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What I didn’t know about the USGS Volcano Hazards Program

Learn a little bit more about the Volcano Hazards Program and where it is headed (we can thank Bobby Jindal for a lot of it).

Volcano monitoring. Image courtesy of the USGS.

Last night I had the opportunity to see a talk given by YVO Scientist-in-Charge Dr. Jake Lowenstern as part of the Volcanological Society of Sacramento meeting and he gave a great talk on the state of volcano monitoring today in the U.S. He laid out a lot of details concerning the Volcano Hazards Program of the USGS and I thought I’d share some of them so we can all have an idea of the ups and downs of the VHP these days.

First off, nothing says fun like the U.S. Volcano Status Map! Apparently the dreaded watch “eye” was not meant to be a permanent icon, but hey, it has been there for years now, so the “eye” may be here to stay.

The VHP was set up via the Stafford Act to monitoring and mitigation volcanic eruption. Its budget is ~$23 million out of the annual U.S. Federal Budget (so, roughly 0.0012%). This covers the five volcano observatories (Alaska, Cascades, Hawai’i, Long Valley and Yellowstone) along with scientists in the program at the USGS Menlo Park offices.

There are 169 “active” volcanoes in the U.S., at least according to the count down by the VHP, putting the U.S. as the 3rd most volcanically-populated country in the world*. How does a group like the VHP deal with assessing the relative hazard of these volcanoes? Well, in 2005, the USGS released Open File Report 2005-1164, a.k.a. “An Assessment of Volcanic Threat and Monitoring Capabilities in the United States: Framework for a National Volcano Early Warning System” (which you can download from the site linked above). This lists and ranks the “active” volcanoes in the U.S. according to the potential hazards they pose to the country. It also lays the groundwork for the new volcano warning system (NVEWS).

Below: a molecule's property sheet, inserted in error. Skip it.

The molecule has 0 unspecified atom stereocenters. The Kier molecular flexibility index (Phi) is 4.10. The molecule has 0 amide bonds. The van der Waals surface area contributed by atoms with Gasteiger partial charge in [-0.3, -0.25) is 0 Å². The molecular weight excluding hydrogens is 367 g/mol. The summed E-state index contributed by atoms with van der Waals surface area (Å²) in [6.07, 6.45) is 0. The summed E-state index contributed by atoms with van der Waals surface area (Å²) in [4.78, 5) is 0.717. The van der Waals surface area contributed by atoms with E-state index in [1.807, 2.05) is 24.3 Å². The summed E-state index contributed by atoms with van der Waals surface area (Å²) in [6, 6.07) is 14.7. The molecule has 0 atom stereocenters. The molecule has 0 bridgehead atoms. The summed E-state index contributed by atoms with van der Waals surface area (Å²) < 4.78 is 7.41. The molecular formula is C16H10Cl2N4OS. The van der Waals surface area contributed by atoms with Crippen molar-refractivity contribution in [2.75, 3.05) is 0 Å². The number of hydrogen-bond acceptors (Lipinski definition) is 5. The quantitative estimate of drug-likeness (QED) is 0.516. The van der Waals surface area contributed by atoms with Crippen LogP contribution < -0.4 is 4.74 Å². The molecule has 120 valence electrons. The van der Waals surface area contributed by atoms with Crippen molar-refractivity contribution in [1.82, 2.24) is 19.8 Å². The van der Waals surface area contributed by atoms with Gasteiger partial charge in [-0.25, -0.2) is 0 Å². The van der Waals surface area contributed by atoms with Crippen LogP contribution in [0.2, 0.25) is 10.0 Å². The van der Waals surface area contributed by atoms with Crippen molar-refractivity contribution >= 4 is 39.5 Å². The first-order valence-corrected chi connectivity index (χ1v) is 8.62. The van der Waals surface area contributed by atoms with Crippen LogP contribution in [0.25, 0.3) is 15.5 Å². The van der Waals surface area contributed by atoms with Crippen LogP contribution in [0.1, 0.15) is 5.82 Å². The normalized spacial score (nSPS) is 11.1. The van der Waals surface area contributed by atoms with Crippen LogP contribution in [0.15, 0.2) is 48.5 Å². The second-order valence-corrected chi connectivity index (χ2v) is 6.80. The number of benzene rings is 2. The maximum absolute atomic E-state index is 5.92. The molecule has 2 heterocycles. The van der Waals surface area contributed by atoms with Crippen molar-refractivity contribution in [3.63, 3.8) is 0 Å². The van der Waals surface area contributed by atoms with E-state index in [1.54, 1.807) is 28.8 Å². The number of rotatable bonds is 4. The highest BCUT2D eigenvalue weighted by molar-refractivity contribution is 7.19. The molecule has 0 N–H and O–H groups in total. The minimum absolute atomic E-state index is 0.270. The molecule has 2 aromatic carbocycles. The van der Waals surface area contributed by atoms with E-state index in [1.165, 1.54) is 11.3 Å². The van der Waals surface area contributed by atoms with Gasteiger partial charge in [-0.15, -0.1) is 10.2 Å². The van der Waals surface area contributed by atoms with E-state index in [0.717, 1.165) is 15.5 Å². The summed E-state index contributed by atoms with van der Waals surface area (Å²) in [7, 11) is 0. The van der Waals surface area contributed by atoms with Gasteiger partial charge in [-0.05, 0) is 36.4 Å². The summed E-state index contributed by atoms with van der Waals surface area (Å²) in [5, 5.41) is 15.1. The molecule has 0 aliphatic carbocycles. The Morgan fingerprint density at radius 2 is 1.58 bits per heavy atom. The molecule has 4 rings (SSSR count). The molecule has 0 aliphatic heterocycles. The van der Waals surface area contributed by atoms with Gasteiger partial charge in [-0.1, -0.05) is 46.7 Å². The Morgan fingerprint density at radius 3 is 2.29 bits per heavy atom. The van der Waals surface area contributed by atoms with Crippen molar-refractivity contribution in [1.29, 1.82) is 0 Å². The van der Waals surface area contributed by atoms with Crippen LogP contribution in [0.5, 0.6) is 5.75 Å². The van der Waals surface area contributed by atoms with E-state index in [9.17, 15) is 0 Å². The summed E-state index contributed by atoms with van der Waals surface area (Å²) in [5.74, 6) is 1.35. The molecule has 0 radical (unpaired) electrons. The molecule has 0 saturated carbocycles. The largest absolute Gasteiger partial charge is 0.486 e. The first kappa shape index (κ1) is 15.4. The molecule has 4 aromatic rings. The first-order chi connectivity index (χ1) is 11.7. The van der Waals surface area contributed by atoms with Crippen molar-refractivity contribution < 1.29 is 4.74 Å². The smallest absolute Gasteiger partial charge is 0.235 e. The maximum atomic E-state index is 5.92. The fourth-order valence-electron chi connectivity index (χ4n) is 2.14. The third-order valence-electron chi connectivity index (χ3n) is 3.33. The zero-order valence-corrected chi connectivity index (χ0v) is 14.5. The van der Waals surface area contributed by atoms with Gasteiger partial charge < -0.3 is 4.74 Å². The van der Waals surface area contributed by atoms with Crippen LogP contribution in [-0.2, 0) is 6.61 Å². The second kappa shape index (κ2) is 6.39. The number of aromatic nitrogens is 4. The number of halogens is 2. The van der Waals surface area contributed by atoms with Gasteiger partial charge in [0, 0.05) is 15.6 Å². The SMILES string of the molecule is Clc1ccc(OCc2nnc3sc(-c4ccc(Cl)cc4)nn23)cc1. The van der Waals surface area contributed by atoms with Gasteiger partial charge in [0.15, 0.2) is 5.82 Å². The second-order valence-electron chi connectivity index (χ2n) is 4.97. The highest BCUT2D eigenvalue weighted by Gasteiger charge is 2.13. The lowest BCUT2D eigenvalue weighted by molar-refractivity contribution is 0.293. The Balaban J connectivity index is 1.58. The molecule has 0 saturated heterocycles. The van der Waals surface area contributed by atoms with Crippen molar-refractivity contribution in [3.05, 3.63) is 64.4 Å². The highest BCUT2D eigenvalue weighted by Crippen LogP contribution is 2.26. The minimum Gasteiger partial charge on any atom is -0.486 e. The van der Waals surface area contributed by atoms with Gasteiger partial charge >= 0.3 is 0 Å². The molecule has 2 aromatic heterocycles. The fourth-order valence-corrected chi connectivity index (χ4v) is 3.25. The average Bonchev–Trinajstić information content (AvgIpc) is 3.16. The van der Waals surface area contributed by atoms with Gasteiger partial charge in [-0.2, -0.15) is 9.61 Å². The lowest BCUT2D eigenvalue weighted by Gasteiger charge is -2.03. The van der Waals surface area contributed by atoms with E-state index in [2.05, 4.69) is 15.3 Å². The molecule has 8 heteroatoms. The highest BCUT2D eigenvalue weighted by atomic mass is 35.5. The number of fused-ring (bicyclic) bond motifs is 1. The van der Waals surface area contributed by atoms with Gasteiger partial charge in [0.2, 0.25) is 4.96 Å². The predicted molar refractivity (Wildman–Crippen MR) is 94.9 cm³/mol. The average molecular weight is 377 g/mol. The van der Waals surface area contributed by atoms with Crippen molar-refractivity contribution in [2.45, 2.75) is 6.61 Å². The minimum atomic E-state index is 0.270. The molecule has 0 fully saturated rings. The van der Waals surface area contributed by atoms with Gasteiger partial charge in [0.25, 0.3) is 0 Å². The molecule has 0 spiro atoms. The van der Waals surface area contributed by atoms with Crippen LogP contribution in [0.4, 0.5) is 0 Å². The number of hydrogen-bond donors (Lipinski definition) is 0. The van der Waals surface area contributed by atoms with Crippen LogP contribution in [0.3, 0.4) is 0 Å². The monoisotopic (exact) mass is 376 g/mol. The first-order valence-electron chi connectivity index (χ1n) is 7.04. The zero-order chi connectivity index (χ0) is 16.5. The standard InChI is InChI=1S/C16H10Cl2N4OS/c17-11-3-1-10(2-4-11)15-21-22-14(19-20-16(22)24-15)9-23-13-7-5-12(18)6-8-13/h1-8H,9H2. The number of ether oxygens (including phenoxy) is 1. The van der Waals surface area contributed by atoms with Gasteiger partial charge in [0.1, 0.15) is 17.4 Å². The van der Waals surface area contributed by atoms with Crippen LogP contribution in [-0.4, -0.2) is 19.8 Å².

This NVEWS will be the basis for volcano monitoring in the 21st century. It has five parts:

1. A volcano data center

2. 24/7 national volcano watch office

3. increased monitoring

4. extramural grants for research with academia

5. outreach

The nuts and bolts are being worked out right now, but much of the plan is already developed. This goes well with the recently introduced Senate Bill S.782 that calls for an official establishment of a National Volcano Early Warning and Monitoring System. The bill is being sponsored by Alaska Senators Lisa Murkowski and Mark Begich and was the direct result of (a) Bobby Jindal’s infamous “volcano monitoring” comment and (b) the eruption of Redoubt this spring.

Speaking of Bobby Jindal and his comments, where he got $140 million for monitoring in the stimulus is anyone’s guess. That is the figure for the whole USGS and monitoring gets $15.2 million of that. Mr. Jindal, may I introduce you to “fact checking”. Anyway, roughly half of those ARRA dollars will be going to AVO. One interesting issue with the stimulus money going to monitoring is that there is (a) not enough instruments like seismometers to purchase and (b) many of the seismometers needed, like broadband stations, do not have an American manufacturer. These are just a couple of the problems that have come up as the stimulus money begins to get spent and the rules for its spending are fleshed out.

Finally, I asked Dr. Lowenstern about the places most in need of increased monitoring and (unsurprisingly), the answer was the Cascades, specifically places like Mt. Shasta and Glacier Peak. Ironically, it isn’t staff or money that is the biggest problem, but rather the permissions and legal issues that make it difficult. For example, Jake pointed out that Glacier Peak is in a National Wilderness, so that to put up a single seismic station in the Wilderness might take years of negotiating and planning with the U.S. Forest Service to allow the USGS to put one in. The same might be said for other parts of the Cascades where the National Park Services, Bureau of Land Management and Indian nation all control the land where seismic stations would need to be located.

You can begin to get the idea of the difficulties of managing the “volcano monitoring” for a nation as chock full o’ volcanoes as the United States. However, with increased funding and the potential of the establishment of the National Volcano Early Warning System, the U.S. is still well in the forefront of monitoring and mitigation for volcanic eruptions.


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